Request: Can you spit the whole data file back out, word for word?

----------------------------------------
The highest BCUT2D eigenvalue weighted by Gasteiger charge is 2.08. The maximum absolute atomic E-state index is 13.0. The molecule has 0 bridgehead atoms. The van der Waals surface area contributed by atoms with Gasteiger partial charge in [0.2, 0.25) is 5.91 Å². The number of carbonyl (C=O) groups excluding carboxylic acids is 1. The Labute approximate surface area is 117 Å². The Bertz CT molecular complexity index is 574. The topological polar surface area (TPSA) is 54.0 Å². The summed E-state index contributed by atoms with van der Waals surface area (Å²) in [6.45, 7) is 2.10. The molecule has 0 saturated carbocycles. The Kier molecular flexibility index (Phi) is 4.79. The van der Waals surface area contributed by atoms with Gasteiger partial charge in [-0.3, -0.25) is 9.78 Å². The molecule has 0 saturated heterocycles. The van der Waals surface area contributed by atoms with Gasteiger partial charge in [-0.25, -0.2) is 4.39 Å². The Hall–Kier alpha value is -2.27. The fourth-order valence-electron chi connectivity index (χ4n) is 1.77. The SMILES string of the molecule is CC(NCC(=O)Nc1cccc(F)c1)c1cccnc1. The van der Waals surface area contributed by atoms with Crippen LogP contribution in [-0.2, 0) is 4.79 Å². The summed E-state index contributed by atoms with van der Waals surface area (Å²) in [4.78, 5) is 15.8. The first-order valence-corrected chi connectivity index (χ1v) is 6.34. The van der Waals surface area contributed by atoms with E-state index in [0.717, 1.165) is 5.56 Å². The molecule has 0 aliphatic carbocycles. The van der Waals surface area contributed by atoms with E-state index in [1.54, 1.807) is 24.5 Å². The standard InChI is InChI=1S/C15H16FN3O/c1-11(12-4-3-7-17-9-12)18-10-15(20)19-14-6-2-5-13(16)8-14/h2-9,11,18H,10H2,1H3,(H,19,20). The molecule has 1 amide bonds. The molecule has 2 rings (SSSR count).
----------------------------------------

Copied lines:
The highest BCUT2D eigenvalue weighted by Gasteiger charge is 2.08. The maximum absolute atomic E-state index is 13.0. The molecule has 0 bridgehead atoms. The van der Waals surface area contributed by atoms with Gasteiger partial charge in [0.2, 0.25) is 5.91 Å². The number of carbonyl (C=O) groups excluding carboxylic acids is 1. The Labute approximate surface area is 117 Å². The Bertz CT molecular complexity index is 574. The topological polar surface area (TPSA) is 54.0 Å². The summed E-state index contributed by atoms with van der Waals surface area (Å²) in [6.45, 7) is 2.10. The molecule has 0 saturated carbocycles. The Kier molecular flexibility index (Phi) is 4.79. The van der Waals surface area contributed by atoms with Gasteiger partial charge in [-0.3, -0.25) is 9.78 Å². The molecule has 0 saturated heterocycles. The van der Waals surface area contributed by atoms with Gasteiger partial charge in [-0.25, -0.2) is 4.39 Å². The Hall–Kier alpha value is -2.27. The fourth-order valence-electron chi connectivity index (χ4n) is 1.77. The SMILES string of the molecule is CC(NCC(=O)Nc1cccc(F)c1)c1cccnc1. The van der Waals surface area contributed by atoms with Crippen LogP contribution in [-0.2, 0) is 4.79 Å². The summed E-state index contributed by atoms with van der Waals surface area (Å²) in [4.78, 5) is 15.8. The first-order valence-corrected chi connectivity index (χ1v) is 6.34. The van der Waals surface area contributed by atoms with E-state index in [0.717, 1.165) is 5.56 Å². The molecule has 0 aliphatic carbocycles. The van der Waals surface area contributed by atoms with E-state index in [1.54, 1.807) is 24.5 Å². The standard InChI is InChI=1S/C15H16FN3O/c1-11(12-4-3-7-17-9-12)18-10-15(20)19-14-6-2-5-13(16)8-14/h2-9,11,18H,10H2,1H3,(H,19,20). The molecule has 1 amide bonds. The molecule has 2 rings (SSSR count).